§ 17.4. There is another method, which has been invented both in Gaul and Britain, of enriching earth by the [use of] marl [loose spoil of clay and lime]. This soil is looked upon as containing a greater amount of fertilizing properties, and acts as a fat in relation to the earth […] The Aedui and the Pictones have rendered their lands remarkably fertile by the aid of limestone, which is also found to be particularly beneficial to the olive and the vine.

§ 18.28. The Gauls were the first to employ the bolter [straining screen] that is made of horse-hair.

§ 18.72. The mode of getting in the harvest varies considerably. In the vast domains of the provinces of Gaul a large hollow frame, armed with teeth and supported on two wheels, is driven through the standing grain, the beasts being yoked behind it; the result being that the ears are torn off and fall within the frame. In other countries the stalks are cut with the sickle in the middle, and the ears are separated by the aid of paddle-forks. In some places, again, the corn is torn up by the roots; and it is asserted by those who adopt this plan, that it is as good as a light turning up for the ground, whereas, in reality, they deprive it of its juices. There are differences in other respects also: in places where they thatch their houses with straw, they keep the longest stalks for that purpose; and where hay is scarce, they employ the straw for litter. The straw of panic is never used for thatching, and that of millet is mostly burnt; barley-straw, however, is always preserved, as being the most agreeable of all as a food for oxen. In the Gaulish provinces panic and millet are gathered, ear by ear, with the aid of a comb carried in the hand.

§ 19.2. [Mattresses] are an invention for which we are indebted to the Gauls: the ancient usage of Italy is still kept in remembrance in the word stramentum, the name given by us to beds stuffed with straw.

§ 22.2. I remark, in the first place, that there are some foreign nations which, in obedience to long-established usage, employ certain plants for the embellishment of the person. That, among some barbarous peoples, the females stain the face by means of various plants, there can be little doubt, and among the Daci and the Sarmatæ we find even the men marking their bodies. There is a plant in Gaul, similar to the plantago in appearance, and known there by the name of glastum: with it both married women and girls among the people of Britain are in vile habit of staining the body all over, when taking part in the performance of certain sacred rites; rivalling hereby the swarthy hue of the Ethiopians, they go in a state of nature.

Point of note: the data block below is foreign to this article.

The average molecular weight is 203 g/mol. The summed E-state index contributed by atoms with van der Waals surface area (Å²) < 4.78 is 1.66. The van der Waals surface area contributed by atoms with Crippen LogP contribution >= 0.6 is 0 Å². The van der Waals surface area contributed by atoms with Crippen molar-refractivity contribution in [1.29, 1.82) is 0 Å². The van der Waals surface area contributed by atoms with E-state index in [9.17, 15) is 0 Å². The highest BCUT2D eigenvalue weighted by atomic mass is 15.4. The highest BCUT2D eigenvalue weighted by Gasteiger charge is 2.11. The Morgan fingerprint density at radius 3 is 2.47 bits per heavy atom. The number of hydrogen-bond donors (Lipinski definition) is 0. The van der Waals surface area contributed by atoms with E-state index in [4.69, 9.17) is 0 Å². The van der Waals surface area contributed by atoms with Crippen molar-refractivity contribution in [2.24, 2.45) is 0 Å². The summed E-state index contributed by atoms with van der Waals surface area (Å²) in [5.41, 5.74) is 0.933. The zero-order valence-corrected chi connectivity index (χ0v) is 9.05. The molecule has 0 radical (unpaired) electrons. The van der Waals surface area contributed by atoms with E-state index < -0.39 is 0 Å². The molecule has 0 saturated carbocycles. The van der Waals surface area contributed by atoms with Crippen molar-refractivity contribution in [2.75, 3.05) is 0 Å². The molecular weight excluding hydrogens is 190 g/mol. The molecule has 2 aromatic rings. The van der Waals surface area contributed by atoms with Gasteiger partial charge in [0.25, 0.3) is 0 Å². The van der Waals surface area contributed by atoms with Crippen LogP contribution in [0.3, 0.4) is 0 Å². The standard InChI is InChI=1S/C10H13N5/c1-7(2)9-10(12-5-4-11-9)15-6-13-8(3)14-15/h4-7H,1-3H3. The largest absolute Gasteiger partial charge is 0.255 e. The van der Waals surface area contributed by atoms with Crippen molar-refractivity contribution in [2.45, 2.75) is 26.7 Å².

§ 22.3. We know, too, that from plants are extracted admirable colours for dyeing; and, not to mention the berries of Galatia, Africa, and Lusitania, which furnish the coccus, a dye reserved for the military costume of our generals, the people of Gaul beyond the Alps produce the Tyrian colours, the conchyliated, and all the other hues, by the agency of plants alone.

§ 24.62. Similar to savin is the herb known as selago. Care is taken to gather it without the use of iron, the right hand being passed for the purpose through the left sleeve of the tunic, as though the gatherer were in the act of committing a theft. The clothing too must be white, the feet bare and washed clean, and a sacrifice of bread and wine must be made before gathering it: it is carried also in a new napkin. The druids of Gaul have pretended that this plant should be carried about the person as a preservative against accidents of all kinds, and that the smoke of it is extremely good for all maladies of the eyes.

§ 25.25. The people of Gaul, when hunting, tip their arrows with hellebore, taking care to cut away the parts about the wound in the animal so slain: the flesh, they say, is all the more tender for it.

§ 28.51. Soap, too, is very useful for this purpose, an invention of the Gauls for giving a reddish tint to the hair. This substance is prepared from tallow and ashes, the best ashes for the purpose being those of the beech and yoke-elm.

§ 30.4. The Gallic provinces, too, were pervaded by the magic art, even within living memory; for it was the Emperor Tiberius who outlawed their druids, and all that nation of wizards and physicians. But why make further mention of these prohibitions, with reference to an art which has now crossed the very ocean even, and has penetrated to the void recesses of nature? At the present day, struck with fascination, Britain still cultivates this art, and that, with such awe-inspiring rituals that she might almost seem to have been the first to communicate them to the people of Persia. To such a degree are nations throughout the whole world, totally different as they are and quite unknown to one another, in agreement upon this one point!

This being the case, we cannot too highly appreciate the obligation that is due to the Roman people for having put an end to those monstrous rites, in accordance with which, to murder a man was to do an act of the greatest devoutness, and to eat his flesh was to secure the highest blessings of health.

§ 32.11. Before it was known in what estimation coral was held by the people of India, the Gauls were in the habit of adorning their swords, shields, and helmets with it.